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              Reduced artemisinin susceptibility of Plasmodium falciparum ring stages in western Cambodia.

              The declining efficacy of artemisinin derivatives against Plasmodium falciparum in western Cambodia is a major concern. The knowledge gap in the understanding of the mechanisms involved hampers designing monitoring tools. Here, we culture-adapted 20 isolates from Pailin and Ratanakiri (areas of artemisinin resistance and susceptibility in western and eastern Cambodia, respectively) and studied their in vitro response to dihydroartemisinin. No significant difference between the two sets of isolates was observed in the classical isotopic test. However, a 6-h pulse exposure to 700 nM dihydroartemisinin (ring-stage survival assay -RSA]) revealed a clear-cut geographic dichotomy. The survival rate of exposed ring-stage parasites (ring stages) was 17-fold higher in isolates from Pailin (median, 13.5%) than in those from Ratanakiri (median, 0.8%), while exposed mature stages were equally and highly susceptible (0.6% and 0.7%, respectively). Ring stages survived drug exposure by cell cycle arrest and resumed growth upon drug withdrawal. The reduced susceptibility to artemisinin in Pailin appears to be associated with an altered in vitro phenotype of ring stages from Pailin in the RSA.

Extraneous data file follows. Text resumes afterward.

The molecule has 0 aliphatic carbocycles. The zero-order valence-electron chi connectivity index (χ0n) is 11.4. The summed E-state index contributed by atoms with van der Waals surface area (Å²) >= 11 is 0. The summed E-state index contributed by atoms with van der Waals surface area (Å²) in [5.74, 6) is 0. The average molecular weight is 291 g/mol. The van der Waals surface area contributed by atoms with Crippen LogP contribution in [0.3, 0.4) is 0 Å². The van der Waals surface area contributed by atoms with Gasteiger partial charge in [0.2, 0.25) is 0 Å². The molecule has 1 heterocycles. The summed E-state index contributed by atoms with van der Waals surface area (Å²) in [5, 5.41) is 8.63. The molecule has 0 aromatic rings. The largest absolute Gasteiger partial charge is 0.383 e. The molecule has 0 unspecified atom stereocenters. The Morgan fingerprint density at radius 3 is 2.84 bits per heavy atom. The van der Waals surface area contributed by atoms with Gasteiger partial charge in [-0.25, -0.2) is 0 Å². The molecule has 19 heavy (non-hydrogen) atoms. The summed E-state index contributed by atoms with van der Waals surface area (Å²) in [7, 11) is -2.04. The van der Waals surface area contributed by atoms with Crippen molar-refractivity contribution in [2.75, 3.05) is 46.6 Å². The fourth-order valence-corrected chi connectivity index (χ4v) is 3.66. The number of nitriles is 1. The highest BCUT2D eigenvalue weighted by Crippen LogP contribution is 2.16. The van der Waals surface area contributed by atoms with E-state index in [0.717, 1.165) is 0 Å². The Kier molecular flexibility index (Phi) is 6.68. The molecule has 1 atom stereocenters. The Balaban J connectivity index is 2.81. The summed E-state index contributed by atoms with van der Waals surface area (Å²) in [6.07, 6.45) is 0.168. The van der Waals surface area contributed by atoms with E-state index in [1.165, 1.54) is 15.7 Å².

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                Author and article information

                Journal
                Drug Des Devel Ther
                Drug Des Devel Ther
                Drug Design, Development and Therapy
                Dove Medical Press
                1177-8881
                2013
                15 November 2013
                : 7
                : 1377-1384
                Affiliations
                [1 ]Swiss Tropical and Public Health Institute, Basel, Switzerland
                [2 ]University of Basel, Basel, Switzerland
                [3 ]Drug Discovery Science Research Center, Hoshi University, Shinagawa, Tokyo, Japan
                [4 ]Synstar Japan Co, Ltd, Odawara, Japan
                [5 ]Medicines for Malaria Venture, Geneva, Switzerland
                [6 ]Centre for Drug Candidate Optimisation, Monash Institute of Pharmaceutical Sciences, Parkville, VIC, Australia
                Author notes

                †Ian Bathurst passed away on 26 June 2011

                Correspondence: Sergio Wittlin, Swiss Tropical and Public Health Institute, Socinstrasse 57, 4002 Basel, Switzerland, Tel +41 61 284 8136, Fax +41 61 284 8101, Email sergio.wittlin@ 123456unibas.ch
                Article
                dddt-7-1377
                10.2147/DDDT.S51298
                3832383
                © 2013 Schleiferböck et al. This work is published by Dove Medical Press Ltd, and licensed under Creative Commons Attribution – Non Commercial (unported, v3.0) License

                The full terms of the License are available at http://creativecommons.org/licenses/by-nc/3.0/. Non-commercial uses of the work are permitted without any further permission from Dove Medical Press Ltd, provided the work is properly attributed.

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                Original Research